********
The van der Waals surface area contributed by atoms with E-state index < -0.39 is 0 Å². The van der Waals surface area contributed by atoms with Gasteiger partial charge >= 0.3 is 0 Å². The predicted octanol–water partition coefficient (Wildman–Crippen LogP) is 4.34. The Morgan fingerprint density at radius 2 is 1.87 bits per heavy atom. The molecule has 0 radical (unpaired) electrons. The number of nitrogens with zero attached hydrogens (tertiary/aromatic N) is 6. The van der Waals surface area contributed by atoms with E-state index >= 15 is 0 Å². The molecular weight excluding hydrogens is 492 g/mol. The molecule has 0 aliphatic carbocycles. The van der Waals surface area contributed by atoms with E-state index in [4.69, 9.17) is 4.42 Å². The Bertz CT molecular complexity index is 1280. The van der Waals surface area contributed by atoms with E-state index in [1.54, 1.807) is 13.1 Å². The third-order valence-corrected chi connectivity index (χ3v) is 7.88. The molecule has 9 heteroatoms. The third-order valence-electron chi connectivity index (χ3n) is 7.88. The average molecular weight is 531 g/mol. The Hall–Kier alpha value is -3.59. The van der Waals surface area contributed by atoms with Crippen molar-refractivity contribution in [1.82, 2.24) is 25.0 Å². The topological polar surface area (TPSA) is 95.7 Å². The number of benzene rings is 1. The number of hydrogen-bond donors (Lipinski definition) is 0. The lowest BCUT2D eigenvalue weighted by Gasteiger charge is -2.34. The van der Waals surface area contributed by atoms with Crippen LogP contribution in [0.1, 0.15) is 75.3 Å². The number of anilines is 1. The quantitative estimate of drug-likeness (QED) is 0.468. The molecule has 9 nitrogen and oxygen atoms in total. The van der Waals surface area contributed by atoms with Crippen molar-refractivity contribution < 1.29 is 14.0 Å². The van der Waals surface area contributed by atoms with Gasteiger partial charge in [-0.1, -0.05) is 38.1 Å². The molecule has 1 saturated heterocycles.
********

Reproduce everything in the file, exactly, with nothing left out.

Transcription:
The van der Waals surface area contributed by atoms with E-state index < -0.39 is 0 Å². The van der Waals surface area contributed by atoms with Gasteiger partial charge >= 0.3 is 0 Å². The predicted octanol–water partition coefficient (Wildman–Crippen LogP) is 4.34. The Morgan fingerprint density at radius 2 is 1.87 bits per heavy atom. The molecule has 0 radical (unpaired) electrons. The number of nitrogens with zero attached hydrogens (tertiary/aromatic N) is 6. The van der Waals surface area contributed by atoms with E-state index >= 15 is 0 Å². The molecular weight excluding hydrogens is 492 g/mol. The molecule has 0 aliphatic carbocycles. The van der Waals surface area contributed by atoms with E-state index in [4.69, 9.17) is 4.42 Å². The Bertz CT molecular complexity index is 1280. The van der Waals surface area contributed by atoms with E-state index in [1.54, 1.807) is 13.1 Å². The third-order valence-corrected chi connectivity index (χ3v) is 7.88. The molecule has 9 heteroatoms. The third-order valence-electron chi connectivity index (χ3n) is 7.88. The average molecular weight is 531 g/mol. The Hall–Kier alpha value is -3.59. The van der Waals surface area contributed by atoms with Crippen molar-refractivity contribution in [1.82, 2.24) is 25.0 Å². The topological polar surface area (TPSA) is 95.7 Å². The number of benzene rings is 1. The number of hydrogen-bond donors (Lipinski definition) is 0. The lowest BCUT2D eigenvalue weighted by Gasteiger charge is -2.34. The van der Waals surface area contributed by atoms with Crippen LogP contribution in [0.1, 0.15) is 75.3 Å². The number of anilines is 1. The quantitative estimate of drug-likeness (QED) is 0.468. The molecule has 9 nitrogen and oxygen atoms in total. The van der Waals surface area contributed by atoms with Crippen molar-refractivity contribution < 1.29 is 14.0 Å². The van der Waals surface area contributed by atoms with Gasteiger partial charge in [-0.1, -0.05) is 38.1 Å². The molecule has 1 saturated heterocycles.